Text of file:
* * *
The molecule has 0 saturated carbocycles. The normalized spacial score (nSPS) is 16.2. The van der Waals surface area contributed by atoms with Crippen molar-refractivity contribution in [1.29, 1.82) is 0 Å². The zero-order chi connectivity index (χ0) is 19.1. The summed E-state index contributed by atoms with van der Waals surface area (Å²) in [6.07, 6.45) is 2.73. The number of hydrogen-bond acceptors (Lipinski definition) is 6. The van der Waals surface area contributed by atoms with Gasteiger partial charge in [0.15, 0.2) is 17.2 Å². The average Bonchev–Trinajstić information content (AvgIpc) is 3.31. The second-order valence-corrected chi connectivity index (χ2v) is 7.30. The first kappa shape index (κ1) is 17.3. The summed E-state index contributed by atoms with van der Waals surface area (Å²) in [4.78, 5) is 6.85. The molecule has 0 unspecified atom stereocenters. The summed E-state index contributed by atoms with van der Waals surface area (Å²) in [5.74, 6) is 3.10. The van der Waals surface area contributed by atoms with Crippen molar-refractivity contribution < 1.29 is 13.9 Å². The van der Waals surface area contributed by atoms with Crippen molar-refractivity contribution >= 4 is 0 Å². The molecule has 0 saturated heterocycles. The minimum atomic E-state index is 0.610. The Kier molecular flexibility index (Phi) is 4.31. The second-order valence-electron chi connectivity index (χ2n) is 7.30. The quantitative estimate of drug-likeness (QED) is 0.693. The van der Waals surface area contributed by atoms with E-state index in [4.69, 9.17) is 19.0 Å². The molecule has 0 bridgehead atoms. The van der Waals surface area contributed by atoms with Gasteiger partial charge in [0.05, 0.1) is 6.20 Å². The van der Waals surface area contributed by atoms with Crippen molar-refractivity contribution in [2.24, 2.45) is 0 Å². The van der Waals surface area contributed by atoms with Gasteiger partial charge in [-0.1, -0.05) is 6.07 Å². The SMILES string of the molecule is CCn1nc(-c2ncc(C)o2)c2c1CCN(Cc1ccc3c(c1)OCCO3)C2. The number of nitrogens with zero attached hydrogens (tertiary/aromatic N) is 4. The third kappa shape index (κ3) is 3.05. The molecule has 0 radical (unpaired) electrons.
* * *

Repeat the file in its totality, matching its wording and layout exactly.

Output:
The molecule has 0 saturated carbocycles. The normalized spacial score (nSPS) is 16.2. The van der Waals surface area contributed by atoms with Crippen molar-refractivity contribution in [1.29, 1.82) is 0 Å². The zero-order chi connectivity index (χ0) is 19.1. The summed E-state index contributed by atoms with van der Waals surface area (Å²) in [6.07, 6.45) is 2.73. The number of hydrogen-bond acceptors (Lipinski definition) is 6. The van der Waals surface area contributed by atoms with Gasteiger partial charge in [0.15, 0.2) is 17.2 Å². The average Bonchev–Trinajstić information content (AvgIpc) is 3.31. The second-order valence-corrected chi connectivity index (χ2v) is 7.30. The first kappa shape index (κ1) is 17.3. The summed E-state index contributed by atoms with van der Waals surface area (Å²) in [4.78, 5) is 6.85. The molecule has 0 unspecified atom stereocenters. The summed E-state index contributed by atoms with van der Waals surface area (Å²) in [5.74, 6) is 3.10. The van der Waals surface area contributed by atoms with Crippen molar-refractivity contribution < 1.29 is 13.9 Å². The van der Waals surface area contributed by atoms with Crippen molar-refractivity contribution >= 4 is 0 Å². The molecule has 0 saturated heterocycles. The minimum atomic E-state index is 0.610. The Kier molecular flexibility index (Phi) is 4.31. The second-order valence-electron chi connectivity index (χ2n) is 7.30. The quantitative estimate of drug-likeness (QED) is 0.693. The van der Waals surface area contributed by atoms with E-state index in [4.69, 9.17) is 19.0 Å². The molecule has 0 bridgehead atoms. The van der Waals surface area contributed by atoms with Gasteiger partial charge in [0.05, 0.1) is 6.20 Å². The van der Waals surface area contributed by atoms with Crippen molar-refractivity contribution in [2.24, 2.45) is 0 Å². The van der Waals surface area contributed by atoms with Gasteiger partial charge in [-0.1, -0.05) is 6.07 Å². The SMILES string of the molecule is CCn1nc(-c2ncc(C)o2)c2c1CCN(Cc1ccc3c(c1)OCCO3)C2. The number of nitrogens with zero attached hydrogens (tertiary/aromatic N) is 4. The third kappa shape index (κ3) is 3.05. The molecule has 0 radical (unpaired) electrons.